While COVID-19 shined a brighter spotlight on telehealth, the reality is telehealth is the new normal of health care. Remote delivery of services by health care providers – clinicians and specialists – is increasing as a primary means of enabling physicians to give patient care. Telehealth care benefits the patient by greatly shortening the time between evaluation and on-site treatment and benefits the provider who is struggling with physician and specialist staffing shortages.
As U.S. migration expands outward from cities, critical time windows for physician care are an issue. Outside of major cities, for example, it may not be possible to find a designated stroke center. Saving a stroke patient’s life is dependent on fast response. This is where telehealth can be a valuable resource. Similarly, in rural regions in the Middle East or South America, fast response via a telephysician specialist is literally the only answer to a positive patient outcome.
Besides the lifesaving contribution of telemedicine, there is a practical, financial benefit as well. Hospital providers are under constant budget pressures these days. For example, round-the-clock neurologists can cost an estimated $1.2 million. Contrast this with using a telephysician specialist on-demand service and the same patient coverage can cost just under $100,000.
Operationalizing the New Normal
Remote working, and in parallel, remote delivery of health care services, is moving from a COVID-19 response mode to a more systematic approach to the way people will work and manage their health for the long term. ROI will be enhanced for the patient needing timely response to a health issue, and for budget constrained providers needing to find efficiencies wherever possible.
Operationalizing telehealth requires further integration into the health care system by re-examining in-place systems and processes to see where telehealth can provide benefits in terms of better patient outcomes, alleviating physician staff shortages, and providing a safe environment for staff and patients. It also involves looking at existing systems to identify where equipment can be repurposed to support telehealth services to help control budget expenditures.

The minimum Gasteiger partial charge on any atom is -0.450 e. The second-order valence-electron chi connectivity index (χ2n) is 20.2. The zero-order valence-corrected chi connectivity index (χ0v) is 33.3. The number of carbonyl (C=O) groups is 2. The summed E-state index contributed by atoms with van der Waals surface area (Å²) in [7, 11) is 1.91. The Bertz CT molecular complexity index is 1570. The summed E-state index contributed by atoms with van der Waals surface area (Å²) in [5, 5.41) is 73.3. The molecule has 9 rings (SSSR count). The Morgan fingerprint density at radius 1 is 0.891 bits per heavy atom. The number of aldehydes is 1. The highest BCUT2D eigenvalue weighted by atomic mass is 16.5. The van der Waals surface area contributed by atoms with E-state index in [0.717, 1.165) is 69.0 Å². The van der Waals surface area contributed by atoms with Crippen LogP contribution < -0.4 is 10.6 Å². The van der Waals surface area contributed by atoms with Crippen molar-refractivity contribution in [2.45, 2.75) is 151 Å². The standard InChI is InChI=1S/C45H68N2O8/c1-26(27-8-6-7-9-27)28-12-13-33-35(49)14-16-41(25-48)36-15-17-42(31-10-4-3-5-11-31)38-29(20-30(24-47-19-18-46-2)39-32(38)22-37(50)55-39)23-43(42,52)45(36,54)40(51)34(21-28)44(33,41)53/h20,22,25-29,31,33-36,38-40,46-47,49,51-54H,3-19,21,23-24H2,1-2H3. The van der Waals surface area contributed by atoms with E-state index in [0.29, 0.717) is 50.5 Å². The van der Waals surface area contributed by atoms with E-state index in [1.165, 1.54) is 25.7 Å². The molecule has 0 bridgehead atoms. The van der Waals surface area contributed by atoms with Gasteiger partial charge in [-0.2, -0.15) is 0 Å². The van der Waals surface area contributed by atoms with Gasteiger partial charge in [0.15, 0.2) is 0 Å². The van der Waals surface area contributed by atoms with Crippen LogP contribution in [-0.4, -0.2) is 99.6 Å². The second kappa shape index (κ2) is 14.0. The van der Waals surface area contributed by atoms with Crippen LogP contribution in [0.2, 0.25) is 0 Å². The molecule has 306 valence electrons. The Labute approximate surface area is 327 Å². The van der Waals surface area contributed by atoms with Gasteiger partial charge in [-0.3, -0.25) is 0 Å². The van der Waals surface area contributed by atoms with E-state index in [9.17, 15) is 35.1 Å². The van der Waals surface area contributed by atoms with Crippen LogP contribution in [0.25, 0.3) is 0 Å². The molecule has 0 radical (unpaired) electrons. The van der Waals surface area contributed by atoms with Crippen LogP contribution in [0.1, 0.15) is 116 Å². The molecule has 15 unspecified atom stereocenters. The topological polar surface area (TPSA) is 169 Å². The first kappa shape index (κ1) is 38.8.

Telehealth considerations include:
- Experiencing a new perspective on staffing. The traditional principle of ‘boots on the ground’ needs to be re-examined. Health care provider staffing shortages and a lack of specialists in many regional healthcare systems dictate the need to consider supplementing staff with telehealth-based physicians. The COVID pandemic has made it painfully clear hospitals are being overwhelmed with critical care caseloads. It illustrates how telehealth specialists, working remotely, can help healthcare providers continue serving patients in all disciplines, thereby helping hospitals to be able to focus on pandemic-related cases. Hospitals across the U.S., for example, have postponed elective surgeries but patients with chronic conditions that need care are candidates for telehealth services. In these cases, telehealth can help prevent cases from becoming critical.
- Adding telehealth to improve specialty care. The AAMC (Association of American Medical Colleges), estimates a U.S.shortage of between 54,100 and 139,000 physicians, including shortfalls in both primary and specialty care, by 2033. Telehealth can help alleviate these staffing shortages, particularly in providing 24x7 on-demand specialists.